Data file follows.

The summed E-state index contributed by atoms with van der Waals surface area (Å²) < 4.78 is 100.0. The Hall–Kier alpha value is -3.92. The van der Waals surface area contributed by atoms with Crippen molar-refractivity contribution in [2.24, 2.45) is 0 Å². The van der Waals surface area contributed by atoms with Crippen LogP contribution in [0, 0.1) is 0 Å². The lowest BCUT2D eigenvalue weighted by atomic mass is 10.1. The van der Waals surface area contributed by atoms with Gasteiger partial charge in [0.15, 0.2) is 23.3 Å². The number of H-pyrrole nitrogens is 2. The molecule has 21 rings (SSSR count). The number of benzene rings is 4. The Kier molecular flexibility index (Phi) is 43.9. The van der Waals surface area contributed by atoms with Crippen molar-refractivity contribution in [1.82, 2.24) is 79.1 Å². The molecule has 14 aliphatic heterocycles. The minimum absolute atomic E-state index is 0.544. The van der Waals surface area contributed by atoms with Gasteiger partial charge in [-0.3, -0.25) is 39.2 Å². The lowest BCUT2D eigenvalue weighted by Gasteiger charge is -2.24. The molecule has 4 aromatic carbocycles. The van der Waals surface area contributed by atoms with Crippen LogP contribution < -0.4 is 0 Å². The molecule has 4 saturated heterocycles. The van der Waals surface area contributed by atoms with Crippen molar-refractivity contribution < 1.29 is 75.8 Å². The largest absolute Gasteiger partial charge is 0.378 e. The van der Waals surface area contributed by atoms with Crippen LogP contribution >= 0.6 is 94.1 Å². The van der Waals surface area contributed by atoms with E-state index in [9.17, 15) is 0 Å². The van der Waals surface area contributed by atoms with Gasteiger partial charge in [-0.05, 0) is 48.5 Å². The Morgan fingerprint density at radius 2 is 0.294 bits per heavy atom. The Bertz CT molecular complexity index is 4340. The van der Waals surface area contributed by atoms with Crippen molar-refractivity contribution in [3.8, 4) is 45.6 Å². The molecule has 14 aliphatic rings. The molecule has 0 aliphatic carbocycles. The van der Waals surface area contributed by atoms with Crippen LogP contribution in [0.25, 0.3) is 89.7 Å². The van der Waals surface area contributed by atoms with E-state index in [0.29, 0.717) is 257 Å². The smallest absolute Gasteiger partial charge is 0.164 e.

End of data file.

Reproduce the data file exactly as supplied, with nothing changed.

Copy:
The summed E-state index contributed by atoms with van der Waals surface area (Å²) < 4.78 is 100.0. The Hall–Kier alpha value is -3.92. The van der Waals surface area contributed by atoms with Crippen molar-refractivity contribution in [2.24, 2.45) is 0 Å². The van der Waals surface area contributed by atoms with Crippen LogP contribution in [0, 0.1) is 0 Å². The lowest BCUT2D eigenvalue weighted by atomic mass is 10.1. The van der Waals surface area contributed by atoms with Gasteiger partial charge in [0.15, 0.2) is 23.3 Å². The number of H-pyrrole nitrogens is 2. The molecule has 21 rings (SSSR count). The number of benzene rings is 4. The Kier molecular flexibility index (Phi) is 43.9. The van der Waals surface area contributed by atoms with Crippen molar-refractivity contribution in [1.82, 2.24) is 79.1 Å². The molecule has 14 aliphatic heterocycles. The minimum absolute atomic E-state index is 0.544. The van der Waals surface area contributed by atoms with Gasteiger partial charge in [-0.3, -0.25) is 39.2 Å². The lowest BCUT2D eigenvalue weighted by Gasteiger charge is -2.24. The molecule has 4 aromatic carbocycles. The van der Waals surface area contributed by atoms with Crippen LogP contribution < -0.4 is 0 Å². The molecule has 4 saturated heterocycles. The van der Waals surface area contributed by atoms with Crippen molar-refractivity contribution < 1.29 is 75.8 Å². The largest absolute Gasteiger partial charge is 0.378 e. The van der Waals surface area contributed by atoms with Crippen LogP contribution >= 0.6 is 94.1 Å². The van der Waals surface area contributed by atoms with E-state index in [9.17, 15) is 0 Å². The van der Waals surface area contributed by atoms with Gasteiger partial charge in [-0.05, 0) is 48.5 Å². The Morgan fingerprint density at radius 2 is 0.294 bits per heavy atom. The Bertz CT molecular complexity index is 4340. The van der Waals surface area contributed by atoms with Crippen molar-refractivity contribution in [3.8, 4) is 45.6 Å². The molecule has 14 aliphatic rings. The molecule has 0 aliphatic carbocycles. The van der Waals surface area contributed by atoms with Crippen LogP contribution in [0.25, 0.3) is 89.7 Å². The van der Waals surface area contributed by atoms with E-state index in [0.29, 0.717) is 257 Å². The smallest absolute Gasteiger partial charge is 0.164 e.